(b) fu0308[Alt+X]r will SUCCEED - Alt+X reads back only 4 characters because "u" could not form part of a unicode.

2. 5-character unicodes have existed for quite a few years so a further ambiguity has consequently been added into this already error prone process of getting Alt+X to read backwards. How does it know whether to read 4 characters back or 5? The terminal boundary of the imputted unicode is unambiguous - it occurs at the point Alt+X is typed. But the beginning of the inputted unicode is currently ambiguous. If you just always read back 4 characters that will solve the above issue BUT it will rule out the input of a 5-character unicode. BOTH the beginning AND end boundaries of the inputted unicode need to be unambiguous - as with the Alt(hold)+XXXX(release) method or Mac's Unicode Hex input keyboard.


This issue was discovered during our use of a custom keyboard for inputting combining diacritics to easily create a large library of Sanskrit transliteration characters. The issue appears to be related to a misinterpretation of certain unicode keyboard inputs by Word's Unicode keyboard processing engine.

The same issue occurs in Word, Publisher and PowerPoint.

We have a custom keyboard in which 11 diacritics from the Unicode Combining Diacritics range are encoded with their correct unicodes: 0300, 0301, 0303, 0304, 0306, 0307, 030D, 030E, 0310, 0323, 0331. They are accessed using the AltGr key in Caps Lock mode (equivalent to Shift+AltGr mode).

The custom keyboard input method works perfectly for ALL 11 diacritics after ALL letters a-z, A-Z in Microsoft's own NotePad and WordPad and also in CorelDraw X9. The output in all situations - including entering the diacritics by themselves (ie no preceding letter) - is 100% correct and robust.

Our saved NotePad and WordPad documents can be opened in Word and all 11 diacritics over all letters display correctly in all combinations. Also, the raw text copied from the NotePad and WordPad documents can be pasted directly into Word and again all diacritics on all letters display correctly.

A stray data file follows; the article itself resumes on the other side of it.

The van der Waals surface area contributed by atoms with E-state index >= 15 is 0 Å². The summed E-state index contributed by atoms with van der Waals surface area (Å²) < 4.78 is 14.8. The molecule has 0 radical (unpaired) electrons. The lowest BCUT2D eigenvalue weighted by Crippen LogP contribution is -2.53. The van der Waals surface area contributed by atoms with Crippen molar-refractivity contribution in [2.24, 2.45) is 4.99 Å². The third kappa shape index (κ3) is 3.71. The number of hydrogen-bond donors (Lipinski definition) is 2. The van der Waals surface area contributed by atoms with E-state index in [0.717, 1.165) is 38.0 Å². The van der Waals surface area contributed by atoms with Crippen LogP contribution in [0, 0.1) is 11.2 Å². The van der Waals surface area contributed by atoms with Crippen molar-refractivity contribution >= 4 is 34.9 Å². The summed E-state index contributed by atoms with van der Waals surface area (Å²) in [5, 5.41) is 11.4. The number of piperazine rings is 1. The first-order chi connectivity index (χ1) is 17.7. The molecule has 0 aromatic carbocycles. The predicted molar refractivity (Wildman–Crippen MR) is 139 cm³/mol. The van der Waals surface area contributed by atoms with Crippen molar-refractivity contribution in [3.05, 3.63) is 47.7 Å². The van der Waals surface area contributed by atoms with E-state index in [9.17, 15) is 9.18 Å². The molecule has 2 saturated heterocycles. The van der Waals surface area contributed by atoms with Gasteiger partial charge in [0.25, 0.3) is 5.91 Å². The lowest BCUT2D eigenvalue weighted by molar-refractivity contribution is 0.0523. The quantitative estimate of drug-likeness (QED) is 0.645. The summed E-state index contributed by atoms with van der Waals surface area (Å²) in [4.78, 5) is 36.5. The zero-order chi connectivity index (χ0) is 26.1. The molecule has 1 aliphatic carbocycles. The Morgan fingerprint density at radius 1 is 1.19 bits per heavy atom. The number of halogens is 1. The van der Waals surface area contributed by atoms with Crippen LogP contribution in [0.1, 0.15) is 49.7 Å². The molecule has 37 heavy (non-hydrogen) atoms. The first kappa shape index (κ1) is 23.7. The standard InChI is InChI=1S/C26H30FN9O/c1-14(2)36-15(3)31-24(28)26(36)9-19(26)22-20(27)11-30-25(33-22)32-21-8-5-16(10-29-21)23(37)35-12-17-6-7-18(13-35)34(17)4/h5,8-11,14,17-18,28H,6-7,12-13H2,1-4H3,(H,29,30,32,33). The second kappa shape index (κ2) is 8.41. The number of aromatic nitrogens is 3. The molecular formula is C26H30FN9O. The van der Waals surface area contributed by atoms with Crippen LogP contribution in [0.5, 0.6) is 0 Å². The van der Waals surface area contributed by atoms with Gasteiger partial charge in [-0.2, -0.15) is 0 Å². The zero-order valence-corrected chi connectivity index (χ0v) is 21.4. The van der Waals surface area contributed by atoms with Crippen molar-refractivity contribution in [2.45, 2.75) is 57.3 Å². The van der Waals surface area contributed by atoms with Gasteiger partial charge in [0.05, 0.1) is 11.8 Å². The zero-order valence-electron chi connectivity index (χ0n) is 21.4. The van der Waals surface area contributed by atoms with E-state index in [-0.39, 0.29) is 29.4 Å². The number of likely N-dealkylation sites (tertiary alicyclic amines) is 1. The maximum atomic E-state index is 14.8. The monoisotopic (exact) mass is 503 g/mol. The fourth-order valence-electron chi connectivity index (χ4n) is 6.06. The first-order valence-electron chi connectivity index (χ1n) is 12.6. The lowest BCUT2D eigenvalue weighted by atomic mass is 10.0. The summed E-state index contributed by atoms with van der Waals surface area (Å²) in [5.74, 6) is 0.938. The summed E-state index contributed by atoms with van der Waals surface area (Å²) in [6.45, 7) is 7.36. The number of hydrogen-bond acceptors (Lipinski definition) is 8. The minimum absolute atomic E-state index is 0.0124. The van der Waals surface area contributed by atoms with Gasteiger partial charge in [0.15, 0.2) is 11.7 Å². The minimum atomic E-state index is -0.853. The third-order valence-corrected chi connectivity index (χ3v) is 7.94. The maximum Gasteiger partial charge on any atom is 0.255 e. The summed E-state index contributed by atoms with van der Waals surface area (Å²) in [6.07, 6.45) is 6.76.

In Mac Word the corresponding custom keyboard input method works fine for ALL 11 diacritics after ALL letters. This Mac Word document containing all the letter+diacritic combinations opens and displays perfectly when opened in Windows Word.

In Windows Word, ALL 11 diacritics can be typed successfully after all vowels (a e i o u) and also after the consonant/proto-vowel y.

However, 4 particular diacritics 0300, 0301, 0303 and 0323 CANNOT BE SUCCESSFULLY TYPED BY KEYBOARD AFTER A CONSONANT (except for y) OR BY THEMSELVES. The input method fails and no character is displayed. The same result occurs in a many fonts including Calibri and Arial.

It was initially suspected that because these 4 diacritics happen to be the only ones out of our 12 which have legacy glyph names (gravecomb, acutecomb, tildecomb, dotbelowcomb) from the Adobe Glyph List (v1.7) and therefore they do not have generic uniXXXX names, the issue may be related to this difference. These non-uniXXXX names are quite standard across the majority of fonts. To test this theory, a custom font was created in which those 4 glyphs were assigned their generic uniXXXX format names instead of the recommended Adobe Glyph List names ie they were re-named uni0300, uni0301, uni0303 and uni0323 respectively. This made NO DIFFERENCE to the behaviour in Word, however it seems too much of a coincidence for this glyph name anomaly not to be related to the issue perhaps in some subtle way.

It is not known how many other characters this problem occurs with.

We can think of no valid typological nor linguistic reason for this behaviour and, in any case, we know it works fine if done from within the Insert Symbol window. From our testing in various versions of Word, it appears this issue has been part of Microsoft Word's code at least as far back as Word 2003, possibly earlier.


1. Set up a custom keyboard to input the 11 Combining Diacritics listed above: 0300, 0301, 0303, 0304, 0306, 0307, 030D, 030E, 0310, 0323, 0331. To investigate the possible relevance of the glyph name relevance further we suggest also including 0309 (hookabovecomb) which is the only other combining diacritic with a non-uniXXXX format name.

2. Using any font that contains Combining Diacritics (eg Calibri, Arial etc etc), type any vowel a, e, i, o, u, or y and after it, in turn, type the 11 diacritics. You will see that they ALL display.